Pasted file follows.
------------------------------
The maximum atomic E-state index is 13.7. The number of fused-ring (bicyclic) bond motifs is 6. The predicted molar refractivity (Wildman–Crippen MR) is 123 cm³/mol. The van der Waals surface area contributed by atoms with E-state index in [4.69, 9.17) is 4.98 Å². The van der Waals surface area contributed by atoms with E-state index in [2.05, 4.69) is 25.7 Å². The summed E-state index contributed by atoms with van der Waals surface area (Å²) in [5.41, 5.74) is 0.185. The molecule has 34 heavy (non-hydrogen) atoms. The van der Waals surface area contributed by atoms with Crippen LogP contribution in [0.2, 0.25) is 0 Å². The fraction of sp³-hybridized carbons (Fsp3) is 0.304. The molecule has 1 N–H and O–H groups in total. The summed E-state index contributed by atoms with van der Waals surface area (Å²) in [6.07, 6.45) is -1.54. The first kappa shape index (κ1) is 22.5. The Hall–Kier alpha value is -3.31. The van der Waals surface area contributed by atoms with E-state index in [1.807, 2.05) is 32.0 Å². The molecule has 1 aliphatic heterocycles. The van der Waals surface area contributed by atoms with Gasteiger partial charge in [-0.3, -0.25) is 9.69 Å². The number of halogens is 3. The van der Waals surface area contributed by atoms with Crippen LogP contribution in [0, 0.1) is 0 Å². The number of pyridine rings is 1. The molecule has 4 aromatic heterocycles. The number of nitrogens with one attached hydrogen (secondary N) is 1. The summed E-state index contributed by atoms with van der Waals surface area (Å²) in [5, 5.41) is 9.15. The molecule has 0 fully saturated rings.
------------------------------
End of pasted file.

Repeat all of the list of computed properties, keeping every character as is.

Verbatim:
The maximum atomic E-state index is 13.7. The number of fused-ring (bicyclic) bond motifs is 6. The predicted molar refractivity (Wildman–Crippen MR) is 123 cm³/mol. The van der Waals surface area contributed by atoms with E-state index in [4.69, 9.17) is 4.98 Å². The van der Waals surface area contributed by atoms with E-state index in [2.05, 4.69) is 25.7 Å². The summed E-state index contributed by atoms with van der Waals surface area (Å²) in [5.41, 5.74) is 0.185. The molecule has 34 heavy (non-hydrogen) atoms. The van der Waals surface area contributed by atoms with Crippen LogP contribution in [0.2, 0.25) is 0 Å². The fraction of sp³-hybridized carbons (Fsp3) is 0.304. The molecule has 1 N–H and O–H groups in total. The summed E-state index contributed by atoms with van der Waals surface area (Å²) in [6.07, 6.45) is -1.54. The first kappa shape index (κ1) is 22.5. The Hall–Kier alpha value is -3.31. The van der Waals surface area contributed by atoms with E-state index in [1.807, 2.05) is 32.0 Å². The molecule has 1 aliphatic heterocycles. The van der Waals surface area contributed by atoms with Gasteiger partial charge in [-0.3, -0.25) is 9.69 Å². The number of halogens is 3. The van der Waals surface area contributed by atoms with Crippen LogP contribution in [0, 0.1) is 0 Å². The number of pyridine rings is 1. The molecule has 4 aromatic heterocycles. The number of nitrogens with one attached hydrogen (secondary N) is 1. The summed E-state index contributed by atoms with van der Waals surface area (Å²) in [5, 5.41) is 9.15. The molecule has 0 fully saturated rings.